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AP/AFP(11/12/95): U.N. TAKING A STA

Subject: AP/AFP(11/12/95): U.N. TAKING A STAND ON BURMA

   UNITED NATIONS, Dec 11 AP - A UN committee urged Burma today to 
release all political prisoners and open a "substantive political 
dialogue" with opposition leader Aung San Suu Kyi to live up to its 
promises to protect human rights.
	   The resolution, approved by the Human Rights Committee, will be 
referred to the General Assembly at a later, unspecified date. 
Resolutions endorsed at committee level are usually approved by the 
General Assembly with little dissent.
	   In the resolution, sponsored by Britain and 28 other countries, 
the United Nations deplored continued human rights violations in 
Burma, also known as Myanmar.
	   It cited reports of arbitrary arrests, killing of civilians, 
forced labour and restrictions on freedom of speech and assembly. 
The resolution welcomed the military government's decision to 
release Suu Kyi from house arrest last July.
	   The resolution "urges the government of Myanmar to engage at the 
earliest possible date in a substantive political dialogue with 
Aung San Suu Kyi and other political leaders including 
representatives of the ethnic groups as the best means of promoting 
national reconciliation and the full and early restoration of 
	   It also called on Burma to "ensure full respect for human rights 
and fundamental freedoms", including freedoms of assembly, 
expression and religion.
	   In a statement to the committee, US Ambassador Madeleine 
Albright expressed satisfaction that the United Nations was taking 
a stand on Burma.
	   She said the United States would not oppose the resolution but 
declined to sign on as a co-sponsor because Washington supported 
tougher language. She noted, for example, that while the resolution 
welcomed on-going cease-fires between the government and ethnic 
minorities, "the Burmese army has not fully honoured those 
	   She said the United States would have preferred language 
encouraging UN Secretary-General Boutros Boutros-Ghali to hold 
talks with Burma's leaders to encourage them toward further steps 
to democracy.
	   AP dm/spd
   By Sheri Prasso of Agence France-Presse
	   UNITED NATIONS, Dec 11 AFP - The US ambassador to the United 
Nations blasted the Burmese government today as a UN committee 
passed a resolution deploring the human rights situation in that 
country for the fourth year in a row.
	   The Third Committee, which approves human rights measures before 
they go to the General Assembly, adopted it by consensus. The 
Burmese ambassador strongly protested the language of the 
resolution, but did not vote against it.
	   The US ambassador to the United Nations, Madeleine Albright, 
said Burma's State Law and Order Restoration Council (SLORC) was 
operating outside of the law and internationally recognised 
standards of human rights.
	   She warned that "the SLORC should have no doubt that it will be 
held responsible for any actions that result in physical harm or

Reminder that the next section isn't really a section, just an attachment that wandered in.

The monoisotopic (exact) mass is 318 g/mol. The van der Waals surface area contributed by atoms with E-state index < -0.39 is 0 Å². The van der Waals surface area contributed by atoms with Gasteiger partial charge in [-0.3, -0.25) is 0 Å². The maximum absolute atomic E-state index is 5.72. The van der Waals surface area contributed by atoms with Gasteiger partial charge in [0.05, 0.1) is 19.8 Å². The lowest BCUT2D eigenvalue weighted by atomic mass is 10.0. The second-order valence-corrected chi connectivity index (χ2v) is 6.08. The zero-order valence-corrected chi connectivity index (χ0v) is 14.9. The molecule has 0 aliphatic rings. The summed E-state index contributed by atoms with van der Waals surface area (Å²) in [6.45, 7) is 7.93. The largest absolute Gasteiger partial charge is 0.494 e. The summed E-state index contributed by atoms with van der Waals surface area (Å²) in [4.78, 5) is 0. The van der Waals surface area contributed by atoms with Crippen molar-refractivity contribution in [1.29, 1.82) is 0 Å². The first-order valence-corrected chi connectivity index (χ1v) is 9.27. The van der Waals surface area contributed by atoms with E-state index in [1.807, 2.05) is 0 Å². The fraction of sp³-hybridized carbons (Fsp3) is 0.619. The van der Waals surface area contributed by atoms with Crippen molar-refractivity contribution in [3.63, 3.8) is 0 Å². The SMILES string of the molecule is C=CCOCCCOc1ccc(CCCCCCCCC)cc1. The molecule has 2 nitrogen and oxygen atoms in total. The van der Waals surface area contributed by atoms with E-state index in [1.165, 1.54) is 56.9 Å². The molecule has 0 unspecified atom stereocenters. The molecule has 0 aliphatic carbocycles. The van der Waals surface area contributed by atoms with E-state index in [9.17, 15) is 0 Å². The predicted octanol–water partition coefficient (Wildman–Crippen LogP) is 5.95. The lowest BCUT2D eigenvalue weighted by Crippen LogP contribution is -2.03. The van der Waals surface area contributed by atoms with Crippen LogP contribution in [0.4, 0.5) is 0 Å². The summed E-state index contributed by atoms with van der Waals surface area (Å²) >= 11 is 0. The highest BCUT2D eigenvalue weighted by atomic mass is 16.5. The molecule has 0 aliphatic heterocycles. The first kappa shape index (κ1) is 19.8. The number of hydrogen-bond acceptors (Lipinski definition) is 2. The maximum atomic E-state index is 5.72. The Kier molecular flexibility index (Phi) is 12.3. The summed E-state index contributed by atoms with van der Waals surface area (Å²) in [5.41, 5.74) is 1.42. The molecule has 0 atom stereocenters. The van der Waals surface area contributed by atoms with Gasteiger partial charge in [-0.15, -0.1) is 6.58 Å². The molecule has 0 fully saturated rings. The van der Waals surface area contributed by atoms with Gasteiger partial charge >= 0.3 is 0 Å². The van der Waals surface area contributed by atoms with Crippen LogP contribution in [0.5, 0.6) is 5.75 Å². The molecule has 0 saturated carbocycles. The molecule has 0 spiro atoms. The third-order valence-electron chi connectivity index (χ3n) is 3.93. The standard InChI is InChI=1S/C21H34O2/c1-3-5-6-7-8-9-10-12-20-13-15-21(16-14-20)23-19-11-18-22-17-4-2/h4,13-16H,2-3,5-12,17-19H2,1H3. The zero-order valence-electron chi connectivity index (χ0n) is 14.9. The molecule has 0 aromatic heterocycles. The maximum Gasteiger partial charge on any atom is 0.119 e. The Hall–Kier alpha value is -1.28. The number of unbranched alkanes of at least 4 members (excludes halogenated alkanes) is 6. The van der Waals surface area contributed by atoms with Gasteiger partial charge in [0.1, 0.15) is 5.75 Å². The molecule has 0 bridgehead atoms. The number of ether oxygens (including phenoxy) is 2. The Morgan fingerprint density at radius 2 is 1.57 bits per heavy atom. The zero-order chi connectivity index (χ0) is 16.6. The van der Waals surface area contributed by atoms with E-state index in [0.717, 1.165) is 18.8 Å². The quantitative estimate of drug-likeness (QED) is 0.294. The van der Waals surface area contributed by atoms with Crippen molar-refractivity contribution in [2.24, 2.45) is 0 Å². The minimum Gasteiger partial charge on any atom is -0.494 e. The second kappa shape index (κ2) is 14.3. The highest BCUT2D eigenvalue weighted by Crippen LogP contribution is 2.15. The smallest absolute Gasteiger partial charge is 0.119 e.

unjust punishment against those who have simply engaged in the 
peaceful exercise of internationally recognised rights".
	   Human Rights Watch/Asia issued a statement welcoming the 
resolution but criticising the General Assembly for failing "to 
recommend or commit member states to adopt any particular actions 
to press for implementation of the resolution".
	   The human rights organisation said no countries should give 
incentives to trade with or give loans to Burma until it improves 
its record and called for a UN on-the-ground monitoring of the 
country "as tensions are expected to increase over the coming weeks 
and months."
	   Albright gave as an example of continued repression the national 
convention to draft a new constitution, which was held in November 
in Rangoon without the participation of the opposition National 
League for Democracy (NLD) party.
	   The NLD won the 1990 elections in Burma but has not been allowed 
to take power. NLD delegates, led by Aung San Suu Kyi, at first 
boycotted convention meetings and then were expelled.
	   "Following the release from detention last July of Aung San Suu 
Kyi, there were hopes that the national convention would, in fact, 
become a meaningful forum for discussion about Burma's future," 
Albright said.
	   "Instead, the government has maintained its habit of rigid 
control, and the few representatives of the democratic movement and 
of the various ethnic groups have been prohibited from voicing 
dissenting views," she said.
	   The resolution mentions the convention and urges the government 
to "take all appropriate measures to allow all citizens to 
participate freely in the political process" and to take immediate 
steps for democracy.
	   Burmese ambassador Win Mra said the resolution sponsored by 
Sweden, while more tame than the one passed last year, "does not 
accurately reflect the prevailing situation" in Burma and "will not 
serve any useful purpose."
	   "My delegation rejects all the negative elements in the draft 
before us," he said.
	   "These references clearly aim to portay the government of 
Myanmar (Burma) as systematically engaged in human rights 
violations. It has never been the policy of the government to 
condone violations of human rights."
	   He said the UN special rapporteur Yozo Yokota, who prepared the 
report on which the resolution was based, showed "a lack of balance 
and professionalism" and he asked for the measure to be thrown out.
	   The Burmese ambassador said any criticism of his government's 
handling of the convention was unfounded, because the NLD's 
non-participation "was the result of a premeditated action of one 
political party to mar the successes achieved so far" by the SLORC.
	   AFP ft/spd